By Kabir Altaf
Since last September, one TV serial has taken Pakistan by storm, becoming a major topic for conversation and forcing people to reschedule social occasions so that they don’t clash with the program’s time slot. Entitled Humsafar (Companion), the drama has made stars out of its leading couple, Fawad Afzal Khan and Mahira Khan. The play is a typical melodrama, centering around the relationship between Ashar and Khirad and the intrigues that drive them apart, intrigues created by Ashar’s controlling mother, Farida. Yet somehow, this hackneyed plotline has had the entire nation hooked for six months.
To briefly summarize the plot: Ashar is the son of a rich man living in Karachi and working in his father’s company. His cousin, Khirad, meanwhile lives a middle-class life with her mother in Hyderabad. Khirad’s mother finds out that she has cancer and calls her brother (Ashar’s father) and asks him to help her. Her brother brings her to Karachi and gets her treatment, but it is too late. As she waits to die, she begs her brother to get her daughter married so that she is assured a secure future. Her brother agrees, telling her that he will marry Khirad to his own son. Ashar agrees to honor his father’s promise, but his mother, Farida, is totally against the marriage, believing that Khirad is beneath her son’s standard. Farida has also hoped that her own niece, Sara, will become Ashar’s wife. Sara loves Ashar and believes that she will eventually marry him. However, under threat of divorce, Farida is forced to accept the marriage. While her husband is alive, she pretends to accept Khirad but as soon as he passes away she begins plotting to get rid of her. Her plot involves making Ashar believe that Khirad has been unfaithful to him. Ashar is made to witness a scene in which Khirad is alone in the kitchen with another man who is holding her dupatta in his hands. Farida immediately accuses Khirad of infidelity, and though Khirad begs Ashar to believe she is innocent, he rejects her. Farida than throws Khirad (who is pregnant, unknown to Ashar) out of the house in the middle of the night. Khirad writes a letter to Ashar, telling him that what he saw was orchestrated by his mother, and that she is pregnant. However, Ashar doesn’t read this letter until much later.
Khirad gives birth to a daughter, Hareem, and the story moves ahead four years. Hareem has a congenital heart condition, and Khirad comes to Ashar to tell him that he has a daughter who needs open-heart surgery. She herself shows no desire to reconcile with him, but simply wants him to do his duty towards his child. Ashar takes the responsibility of getting the child treated, and mother and daughter move into Ashar’s house. Ashar begins to fall in love with Khirad again, but Khirad decides that once Hareem is well, she will leave her with her father, and go back to Hyderabad, believing that Ashar can provide her daughter with a much better life than she can. When she leaves, Ashar discovers her letter of four years ago and learns the truth. He rushes after Khirad to bring her back. Meanwhile Sara has realized that she was manipulated by her aunt and that Ashar will never love her. She commits suicide. Ashar returns and confronts his mother, who subsequently has a nervous breakdown. Ashar and Khirad reconcile.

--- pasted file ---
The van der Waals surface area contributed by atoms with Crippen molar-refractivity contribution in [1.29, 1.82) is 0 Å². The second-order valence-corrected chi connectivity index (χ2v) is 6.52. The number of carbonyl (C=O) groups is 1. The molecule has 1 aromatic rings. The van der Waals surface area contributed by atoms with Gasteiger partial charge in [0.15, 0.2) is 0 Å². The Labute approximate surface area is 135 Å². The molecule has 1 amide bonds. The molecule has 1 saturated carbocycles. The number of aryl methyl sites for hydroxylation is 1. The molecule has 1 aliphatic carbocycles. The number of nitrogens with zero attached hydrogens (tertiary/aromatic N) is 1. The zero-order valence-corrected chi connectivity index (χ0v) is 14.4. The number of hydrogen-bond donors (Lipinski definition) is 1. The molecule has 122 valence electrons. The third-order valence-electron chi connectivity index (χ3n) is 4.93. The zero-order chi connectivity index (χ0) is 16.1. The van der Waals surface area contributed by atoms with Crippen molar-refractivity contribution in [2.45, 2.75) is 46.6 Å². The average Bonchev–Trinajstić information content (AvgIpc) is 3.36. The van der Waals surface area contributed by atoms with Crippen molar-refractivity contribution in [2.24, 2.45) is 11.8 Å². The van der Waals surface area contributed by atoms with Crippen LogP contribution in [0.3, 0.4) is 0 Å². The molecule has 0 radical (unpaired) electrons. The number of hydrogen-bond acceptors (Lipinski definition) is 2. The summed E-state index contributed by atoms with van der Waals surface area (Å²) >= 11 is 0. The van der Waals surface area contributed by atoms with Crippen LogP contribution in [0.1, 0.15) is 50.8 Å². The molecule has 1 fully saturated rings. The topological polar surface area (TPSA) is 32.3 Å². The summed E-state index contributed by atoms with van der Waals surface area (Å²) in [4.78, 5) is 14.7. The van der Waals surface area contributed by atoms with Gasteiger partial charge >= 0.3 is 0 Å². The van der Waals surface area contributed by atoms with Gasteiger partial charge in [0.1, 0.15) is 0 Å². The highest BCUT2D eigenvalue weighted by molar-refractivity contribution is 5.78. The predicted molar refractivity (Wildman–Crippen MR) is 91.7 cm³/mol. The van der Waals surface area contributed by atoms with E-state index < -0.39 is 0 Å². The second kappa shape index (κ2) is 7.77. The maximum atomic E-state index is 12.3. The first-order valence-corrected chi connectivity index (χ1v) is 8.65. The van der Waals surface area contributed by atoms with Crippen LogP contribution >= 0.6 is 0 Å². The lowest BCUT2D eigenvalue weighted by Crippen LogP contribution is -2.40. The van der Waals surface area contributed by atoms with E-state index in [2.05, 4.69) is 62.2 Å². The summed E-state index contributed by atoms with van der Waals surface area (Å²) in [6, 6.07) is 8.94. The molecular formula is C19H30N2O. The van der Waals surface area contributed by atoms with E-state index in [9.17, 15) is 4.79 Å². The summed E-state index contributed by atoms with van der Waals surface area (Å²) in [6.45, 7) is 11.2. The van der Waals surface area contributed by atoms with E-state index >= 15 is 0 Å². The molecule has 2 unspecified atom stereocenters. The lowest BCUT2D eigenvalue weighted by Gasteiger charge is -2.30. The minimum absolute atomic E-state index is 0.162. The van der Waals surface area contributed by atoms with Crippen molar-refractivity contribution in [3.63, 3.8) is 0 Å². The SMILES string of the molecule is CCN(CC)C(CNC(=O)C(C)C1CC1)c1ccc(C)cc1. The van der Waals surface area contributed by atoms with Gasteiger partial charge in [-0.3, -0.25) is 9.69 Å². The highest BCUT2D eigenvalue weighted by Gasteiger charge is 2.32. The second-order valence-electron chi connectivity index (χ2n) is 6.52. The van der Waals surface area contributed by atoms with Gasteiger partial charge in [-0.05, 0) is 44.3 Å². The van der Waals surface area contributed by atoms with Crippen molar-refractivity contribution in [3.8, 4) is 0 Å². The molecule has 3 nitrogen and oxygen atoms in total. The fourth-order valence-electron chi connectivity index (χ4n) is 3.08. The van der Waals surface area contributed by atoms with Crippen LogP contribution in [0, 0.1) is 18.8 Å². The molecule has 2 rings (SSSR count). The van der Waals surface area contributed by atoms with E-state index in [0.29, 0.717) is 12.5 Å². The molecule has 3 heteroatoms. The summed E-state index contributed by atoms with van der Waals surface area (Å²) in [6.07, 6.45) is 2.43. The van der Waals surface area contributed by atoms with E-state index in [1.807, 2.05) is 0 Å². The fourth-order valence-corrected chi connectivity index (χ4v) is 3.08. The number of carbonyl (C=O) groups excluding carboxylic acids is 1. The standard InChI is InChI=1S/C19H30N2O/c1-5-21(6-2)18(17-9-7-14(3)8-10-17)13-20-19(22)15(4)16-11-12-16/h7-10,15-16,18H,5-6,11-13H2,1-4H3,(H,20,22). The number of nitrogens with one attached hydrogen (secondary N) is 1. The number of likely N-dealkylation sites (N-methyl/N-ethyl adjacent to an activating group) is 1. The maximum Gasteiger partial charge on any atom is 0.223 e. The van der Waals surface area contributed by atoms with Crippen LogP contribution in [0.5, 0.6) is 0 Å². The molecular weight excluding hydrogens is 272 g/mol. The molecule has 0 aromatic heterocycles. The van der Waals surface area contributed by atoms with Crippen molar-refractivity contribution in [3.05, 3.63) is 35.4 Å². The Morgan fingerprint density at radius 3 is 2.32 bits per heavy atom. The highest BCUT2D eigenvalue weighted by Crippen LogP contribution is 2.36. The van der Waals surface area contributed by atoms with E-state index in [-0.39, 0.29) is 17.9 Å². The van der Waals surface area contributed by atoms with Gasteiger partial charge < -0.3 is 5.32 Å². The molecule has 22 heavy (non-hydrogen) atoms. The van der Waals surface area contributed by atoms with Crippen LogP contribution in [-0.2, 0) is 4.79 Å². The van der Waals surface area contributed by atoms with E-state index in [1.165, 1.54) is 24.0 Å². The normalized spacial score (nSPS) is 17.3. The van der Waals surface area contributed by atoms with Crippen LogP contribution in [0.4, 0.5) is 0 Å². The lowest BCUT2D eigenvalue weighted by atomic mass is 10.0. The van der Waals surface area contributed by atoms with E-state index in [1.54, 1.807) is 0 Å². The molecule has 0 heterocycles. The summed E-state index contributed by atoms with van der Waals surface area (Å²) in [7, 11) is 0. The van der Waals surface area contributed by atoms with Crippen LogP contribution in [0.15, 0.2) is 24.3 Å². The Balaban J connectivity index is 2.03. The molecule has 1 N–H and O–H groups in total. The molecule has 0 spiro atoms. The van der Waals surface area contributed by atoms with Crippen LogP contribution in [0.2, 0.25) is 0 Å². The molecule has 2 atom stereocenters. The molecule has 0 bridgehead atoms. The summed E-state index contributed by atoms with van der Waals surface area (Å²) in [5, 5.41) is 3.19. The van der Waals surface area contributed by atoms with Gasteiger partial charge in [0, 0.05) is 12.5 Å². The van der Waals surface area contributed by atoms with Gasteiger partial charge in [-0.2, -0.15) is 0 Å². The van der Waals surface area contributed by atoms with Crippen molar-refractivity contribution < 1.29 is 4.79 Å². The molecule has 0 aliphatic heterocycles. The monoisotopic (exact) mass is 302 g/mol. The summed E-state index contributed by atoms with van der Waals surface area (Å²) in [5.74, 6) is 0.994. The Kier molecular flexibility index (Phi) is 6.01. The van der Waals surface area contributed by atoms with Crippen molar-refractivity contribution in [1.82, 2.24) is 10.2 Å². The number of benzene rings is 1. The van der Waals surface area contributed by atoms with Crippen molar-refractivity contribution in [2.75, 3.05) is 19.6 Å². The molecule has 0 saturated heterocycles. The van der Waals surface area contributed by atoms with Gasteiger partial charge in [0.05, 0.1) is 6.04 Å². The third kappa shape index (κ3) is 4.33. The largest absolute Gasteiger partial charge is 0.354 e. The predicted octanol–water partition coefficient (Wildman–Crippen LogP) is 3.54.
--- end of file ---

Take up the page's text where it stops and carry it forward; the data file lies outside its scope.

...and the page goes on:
As the drama grew more and more popular, many editorials and op-eds highlighted the “regressive” themes of the story. The critics argued that the drama shows three women all fighting over one man. They also criticized Ashar for being so easily beguiled by his mother’s plot and for not even giving his wife a chance to tell her side of the story. They pointed out that Khirad is portrayed as religious and conservatively dressed, with her head always covered by her dupatta. On the other hand, the vamp, Sara, dresses in Western clothes, practices yoga, and is successful in the corporate world. The evil mother-in-law, Farida, is shown running an NGO but clearly her real fulfillment in life comes from controlling her son. While all these criticisms are true, I would argue that the critics are missing two major points: that this plot line plays on very old literary and dramatic tropes, and that it accurately reflects Pakistani society today.
I would answer those feminists who find Humsafar regressive by pointing out that the serial shares many elements with Shakespeare’s Othello. Of course, Shakespeare’s tragedy takes place in the 16th Century, an era that was obviously much more patriarchal than our own, while Humsafar is set in contemporary times. However, one can account for this by pointing out that Pakistan is a deeply conservative and patriarchal society, which in many ways is comparable to the Europe of 400 years ago. Like Othello, Ashar is manipulated into believing that his wife has been unfaithful to him. In Othello’s case, the “proof” of his wife’s betrayal is the presence of her handkerchief in someone else’s room while in Ashar’s case the proof is his wife’s dupatta in the hands of another man. In both stories, the male lead does not question his suspicions and is driven into a jealous rage. The differences in the two plots lie in the motivations of the manipulator as well as the reactions of the innocent wife.